It's an unfortunate irony that the corruption cases against former Philadelphia traffic judges were thwarted by the sort of legal and factual nuances that hardly troubled the defendants.

The federal judge and jurors who heard the case clearly believed, as a state Supreme Court report and federal prosecutors contended, that fixing tickets for the connected was standard practice in Traffic Court. For the same reason, the state legislature moved with uncharacteristic alacrity and bipartisanship to dismantle the court. Even former Traffic Court Judge Thomasine Tynes' own lawyer bluntly acknowledged last week that "these guys were fixing tickets from square one."

But because of a lack of evidence that the judges directly profited from those favors, the jury found it could not convict them on the most serious federal fraud and conspiracy charges. It returned guilty verdicts only on charges of lying to grand jurors or investigators, which were leveled against four of the judges.

So it was that much more important that U.S. District Judge Lawrence F. Stengel chose to impose substantial penalties on the first two traffic judges sentenced last week. Tynes will serve two years in prison, and former Judge Robert Mulgrew a year and a half, for their perjury convictions. In sentencing the latter, Stengel noted, "This case is about more than one lie before the grand jury," calling it the "capstone on a . . . career marked by regular and willing participation in a pervasive system of corruption."

In treating this rampant rot with appropriate seriousness, Stengel marked a welcome departure from the chummy leniency of the state's judiciary. Last year, for example, former state Supreme Court Justice Joan Orie Melvin, who was convicted of misusing state employees and offices for political purposes, was sentenced by a state judge to serve time in her commodious house in the Pittsburgh suburbs. And in October, despite a host of questions about the conduct of another former justice, Seamus McCaffery - including his possible intervention in his wife's Traffic Court case - his fellow justices allowed him to resign without further inquiry.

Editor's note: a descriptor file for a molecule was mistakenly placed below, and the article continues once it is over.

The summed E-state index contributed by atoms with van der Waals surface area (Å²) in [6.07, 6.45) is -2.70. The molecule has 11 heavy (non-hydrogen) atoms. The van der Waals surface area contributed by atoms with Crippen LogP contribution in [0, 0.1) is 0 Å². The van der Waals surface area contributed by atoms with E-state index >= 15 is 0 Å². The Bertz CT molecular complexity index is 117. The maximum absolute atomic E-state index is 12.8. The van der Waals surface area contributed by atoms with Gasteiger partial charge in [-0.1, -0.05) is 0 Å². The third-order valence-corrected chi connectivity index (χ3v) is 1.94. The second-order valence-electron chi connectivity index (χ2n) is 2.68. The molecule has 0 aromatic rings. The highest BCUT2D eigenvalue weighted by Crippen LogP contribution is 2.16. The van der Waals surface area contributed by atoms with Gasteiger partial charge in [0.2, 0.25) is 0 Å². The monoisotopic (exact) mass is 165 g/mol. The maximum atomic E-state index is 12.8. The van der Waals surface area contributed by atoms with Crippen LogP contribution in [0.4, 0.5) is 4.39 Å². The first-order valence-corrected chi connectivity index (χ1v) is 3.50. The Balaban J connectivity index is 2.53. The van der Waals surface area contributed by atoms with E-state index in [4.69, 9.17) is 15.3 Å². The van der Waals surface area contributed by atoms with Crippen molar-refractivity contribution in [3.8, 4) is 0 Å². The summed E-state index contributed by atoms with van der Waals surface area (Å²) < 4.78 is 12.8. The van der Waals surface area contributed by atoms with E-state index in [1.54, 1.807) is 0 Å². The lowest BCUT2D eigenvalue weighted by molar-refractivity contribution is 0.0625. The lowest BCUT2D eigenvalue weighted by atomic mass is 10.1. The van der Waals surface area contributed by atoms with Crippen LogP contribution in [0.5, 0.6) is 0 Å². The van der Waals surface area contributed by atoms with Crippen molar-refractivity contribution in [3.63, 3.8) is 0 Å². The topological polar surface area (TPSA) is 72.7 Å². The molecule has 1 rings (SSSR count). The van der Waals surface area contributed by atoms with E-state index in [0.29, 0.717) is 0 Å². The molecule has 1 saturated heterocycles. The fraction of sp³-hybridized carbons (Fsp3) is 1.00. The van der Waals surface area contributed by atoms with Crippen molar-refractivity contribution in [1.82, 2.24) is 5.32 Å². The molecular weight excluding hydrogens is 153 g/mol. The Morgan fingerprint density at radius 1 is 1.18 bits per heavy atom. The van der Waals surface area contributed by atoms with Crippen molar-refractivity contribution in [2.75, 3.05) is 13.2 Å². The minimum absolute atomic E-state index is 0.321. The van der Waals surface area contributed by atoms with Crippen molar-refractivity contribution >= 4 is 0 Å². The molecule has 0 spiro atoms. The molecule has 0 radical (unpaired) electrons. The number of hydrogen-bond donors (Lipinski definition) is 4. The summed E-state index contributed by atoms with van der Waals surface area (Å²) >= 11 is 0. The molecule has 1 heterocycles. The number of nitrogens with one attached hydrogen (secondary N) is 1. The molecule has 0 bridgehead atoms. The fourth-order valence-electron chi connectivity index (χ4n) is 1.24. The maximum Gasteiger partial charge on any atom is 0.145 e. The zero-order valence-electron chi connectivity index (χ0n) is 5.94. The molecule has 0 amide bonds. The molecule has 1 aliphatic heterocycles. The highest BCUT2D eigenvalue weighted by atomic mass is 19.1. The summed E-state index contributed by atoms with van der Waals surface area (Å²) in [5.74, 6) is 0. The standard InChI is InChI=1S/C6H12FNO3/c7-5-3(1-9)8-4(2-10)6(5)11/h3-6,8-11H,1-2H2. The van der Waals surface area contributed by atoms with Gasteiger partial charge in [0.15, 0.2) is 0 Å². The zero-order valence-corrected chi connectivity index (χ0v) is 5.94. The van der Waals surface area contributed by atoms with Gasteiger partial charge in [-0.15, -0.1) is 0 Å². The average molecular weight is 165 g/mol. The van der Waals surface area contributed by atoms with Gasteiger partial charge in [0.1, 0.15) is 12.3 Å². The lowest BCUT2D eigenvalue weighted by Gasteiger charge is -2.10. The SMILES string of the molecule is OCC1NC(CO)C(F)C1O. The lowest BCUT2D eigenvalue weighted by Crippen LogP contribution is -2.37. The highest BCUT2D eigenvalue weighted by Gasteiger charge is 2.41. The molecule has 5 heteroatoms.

In yet another act of questionable professional courtesy last month, the Supreme Court agreed to vacate its suspension without pay of Michael Sullivan, one of two traffic judges acquitted of all federal charges. While Sullivan is still suspended by order of the state Court of Judicial Discipline, the Supreme Court's ruling could clear the way for him to recover nearly two years of back pay and continue to draw his salary through the end of 2017 - when his term on the defunct court ends - for doing nothing.

Chief Justice Ronald Castille objected in a dissent that quoted Stengel, the federal judge, as noting that "the evidence was clear: the defendants were routinely granting favorable dispositions to well-connected ticket-holders." Castille also noted that judicial disciplinary officials found that Sullivan, as the administrative judge of Traffic Court, "was in a unique position to put a stop to the errant behavior."

"As far as I'm concerned," Sullivan has asserted, "I was indicted for doing my job." Now he is a step closer to being paid for not doing it.